“Send” is intentionally similar, in look and feel, to the Like button. Click on Send and a pop-up appears, allowing you to send that article or page to friends, groups or any email address. You can then add a message and send the page to friends’ inboxes or post it to a Group wall.
The button is designed to make it easier for users to share content with close groups of friends, Facebook product manager Austin Haugen explained to Mashable. He cited an increasingly popular trend: users posting a commerce site to a Group to figure out what gift to buy for a friend.
Another important detail: Send counts toward the total number of Likes a page has. The Like total is now calculated by adding the number of Likes, shares, comments and inbox messages containing a URL.
More than 50 websites are launching the Send button, including Gilt Groupe, 1-800-Flowers, The Wall Street Journal, Orbitz, Last.fm, The Huffington Post, People.com and The Washington Post. The Send button’s code is also now available on Facebook’s Developer Website. And as with the Like button, it only takes a few lines of code to get the Send button running on a website.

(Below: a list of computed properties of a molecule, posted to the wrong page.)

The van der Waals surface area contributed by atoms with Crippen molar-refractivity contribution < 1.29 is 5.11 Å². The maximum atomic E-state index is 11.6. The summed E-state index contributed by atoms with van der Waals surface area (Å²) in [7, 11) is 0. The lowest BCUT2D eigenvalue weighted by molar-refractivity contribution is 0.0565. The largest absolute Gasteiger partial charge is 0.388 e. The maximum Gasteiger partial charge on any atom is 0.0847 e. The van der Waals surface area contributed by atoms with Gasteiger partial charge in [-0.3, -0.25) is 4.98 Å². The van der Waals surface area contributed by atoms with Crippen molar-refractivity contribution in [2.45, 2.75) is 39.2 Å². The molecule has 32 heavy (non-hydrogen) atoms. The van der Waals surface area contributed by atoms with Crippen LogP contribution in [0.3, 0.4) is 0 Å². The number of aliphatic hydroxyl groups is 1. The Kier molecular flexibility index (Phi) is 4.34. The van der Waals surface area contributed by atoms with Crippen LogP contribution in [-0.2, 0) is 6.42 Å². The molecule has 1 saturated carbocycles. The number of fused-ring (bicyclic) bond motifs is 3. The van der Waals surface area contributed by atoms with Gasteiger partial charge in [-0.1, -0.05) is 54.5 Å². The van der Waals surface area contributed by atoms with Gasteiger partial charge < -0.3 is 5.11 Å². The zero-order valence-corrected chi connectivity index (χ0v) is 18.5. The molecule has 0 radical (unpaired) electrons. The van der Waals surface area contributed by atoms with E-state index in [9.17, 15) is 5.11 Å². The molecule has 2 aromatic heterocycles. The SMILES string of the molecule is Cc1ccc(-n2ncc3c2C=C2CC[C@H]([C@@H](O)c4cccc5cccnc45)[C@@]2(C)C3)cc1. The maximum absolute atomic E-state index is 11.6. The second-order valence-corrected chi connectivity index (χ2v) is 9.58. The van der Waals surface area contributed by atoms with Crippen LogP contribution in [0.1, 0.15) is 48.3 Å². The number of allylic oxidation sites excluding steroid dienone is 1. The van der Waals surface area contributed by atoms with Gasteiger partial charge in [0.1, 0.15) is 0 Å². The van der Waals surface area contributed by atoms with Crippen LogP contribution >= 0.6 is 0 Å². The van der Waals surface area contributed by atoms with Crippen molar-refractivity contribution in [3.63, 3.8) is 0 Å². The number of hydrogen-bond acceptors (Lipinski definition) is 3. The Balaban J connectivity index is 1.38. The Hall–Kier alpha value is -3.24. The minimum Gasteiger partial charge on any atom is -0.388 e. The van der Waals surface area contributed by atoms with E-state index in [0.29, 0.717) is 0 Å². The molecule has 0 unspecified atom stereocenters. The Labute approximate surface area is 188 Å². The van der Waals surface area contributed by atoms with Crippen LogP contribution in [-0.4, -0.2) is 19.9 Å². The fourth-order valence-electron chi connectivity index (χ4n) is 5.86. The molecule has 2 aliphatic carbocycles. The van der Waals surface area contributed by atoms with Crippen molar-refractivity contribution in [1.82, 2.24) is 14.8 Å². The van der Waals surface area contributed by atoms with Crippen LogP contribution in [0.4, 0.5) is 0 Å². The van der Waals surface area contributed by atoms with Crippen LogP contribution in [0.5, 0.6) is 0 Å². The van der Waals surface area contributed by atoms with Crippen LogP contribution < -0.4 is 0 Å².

If the implementations we’ve seen so far are any indication, Send will become Facebook’s next Like button — which celebrated its first birthday last week and is installed on more than 10,000 websites every week. The Send button is designed to be Like’s companion, focused on private sharing rather than public sharing features. And since Send includes the ability to share articles via email, the classic “email to a friend” functionality available on millions of websites is rendered obsolete.
Will the Send button become as ubiquitous as the Like button? Let us know in the comments.
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